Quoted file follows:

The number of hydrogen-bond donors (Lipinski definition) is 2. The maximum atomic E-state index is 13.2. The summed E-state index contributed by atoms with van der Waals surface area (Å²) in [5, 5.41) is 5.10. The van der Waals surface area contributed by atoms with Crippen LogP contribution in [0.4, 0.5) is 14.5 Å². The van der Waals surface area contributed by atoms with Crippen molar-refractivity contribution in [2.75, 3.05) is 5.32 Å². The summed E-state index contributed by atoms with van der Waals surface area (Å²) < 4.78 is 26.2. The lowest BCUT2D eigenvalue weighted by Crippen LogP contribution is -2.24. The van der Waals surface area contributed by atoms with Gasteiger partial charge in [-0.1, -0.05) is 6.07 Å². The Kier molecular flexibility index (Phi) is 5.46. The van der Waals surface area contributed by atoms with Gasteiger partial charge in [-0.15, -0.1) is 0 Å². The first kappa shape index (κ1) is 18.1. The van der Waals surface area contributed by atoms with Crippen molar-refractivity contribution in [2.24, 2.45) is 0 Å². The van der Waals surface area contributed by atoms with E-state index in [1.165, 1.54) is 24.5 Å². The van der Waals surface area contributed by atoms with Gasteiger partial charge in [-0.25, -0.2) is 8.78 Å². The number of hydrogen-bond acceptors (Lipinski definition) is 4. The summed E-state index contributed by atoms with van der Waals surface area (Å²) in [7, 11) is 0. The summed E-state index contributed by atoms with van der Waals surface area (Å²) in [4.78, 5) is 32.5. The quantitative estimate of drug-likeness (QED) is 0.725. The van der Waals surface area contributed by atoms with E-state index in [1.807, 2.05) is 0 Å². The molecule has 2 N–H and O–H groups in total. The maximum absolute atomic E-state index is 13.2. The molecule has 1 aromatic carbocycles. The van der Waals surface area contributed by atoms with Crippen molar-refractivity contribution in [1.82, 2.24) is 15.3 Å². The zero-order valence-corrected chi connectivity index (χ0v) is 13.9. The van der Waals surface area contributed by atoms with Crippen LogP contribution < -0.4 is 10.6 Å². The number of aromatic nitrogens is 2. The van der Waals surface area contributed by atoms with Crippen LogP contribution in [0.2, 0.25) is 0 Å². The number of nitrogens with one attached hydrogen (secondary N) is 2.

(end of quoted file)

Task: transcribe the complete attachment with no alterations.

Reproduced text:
The number of hydrogen-bond donors (Lipinski definition) is 2. The maximum atomic E-state index is 13.2. The summed E-state index contributed by atoms with van der Waals surface area (Å²) in [5, 5.41) is 5.10. The van der Waals surface area contributed by atoms with Crippen LogP contribution in [0.4, 0.5) is 14.5 Å². The van der Waals surface area contributed by atoms with Crippen molar-refractivity contribution in [2.75, 3.05) is 5.32 Å². The summed E-state index contributed by atoms with van der Waals surface area (Å²) < 4.78 is 26.2. The lowest BCUT2D eigenvalue weighted by Crippen LogP contribution is -2.24. The van der Waals surface area contributed by atoms with Gasteiger partial charge in [-0.1, -0.05) is 6.07 Å². The Kier molecular flexibility index (Phi) is 5.46. The van der Waals surface area contributed by atoms with Gasteiger partial charge in [-0.15, -0.1) is 0 Å². The first kappa shape index (κ1) is 18.1. The van der Waals surface area contributed by atoms with Crippen molar-refractivity contribution in [2.24, 2.45) is 0 Å². The van der Waals surface area contributed by atoms with E-state index in [1.165, 1.54) is 24.5 Å². The van der Waals surface area contributed by atoms with Gasteiger partial charge in [-0.25, -0.2) is 8.78 Å². The number of hydrogen-bond acceptors (Lipinski definition) is 4. The summed E-state index contributed by atoms with van der Waals surface area (Å²) in [7, 11) is 0. The summed E-state index contributed by atoms with van der Waals surface area (Å²) in [4.78, 5) is 32.5. The quantitative estimate of drug-likeness (QED) is 0.725. The van der Waals surface area contributed by atoms with E-state index in [1.807, 2.05) is 0 Å². The molecule has 2 N–H and O–H groups in total. The maximum absolute atomic E-state index is 13.2. The molecule has 1 aromatic carbocycles. The van der Waals surface area contributed by atoms with Crippen molar-refractivity contribution in [1.82, 2.24) is 15.3 Å². The zero-order valence-corrected chi connectivity index (χ0v) is 13.9. The van der Waals surface area contributed by atoms with Crippen LogP contribution < -0.4 is 10.6 Å². The number of aromatic nitrogens is 2. The van der Waals surface area contributed by atoms with Crippen LogP contribution in [0.2, 0.25) is 0 Å². The number of nitrogens with one attached hydrogen (secondary N) is 2.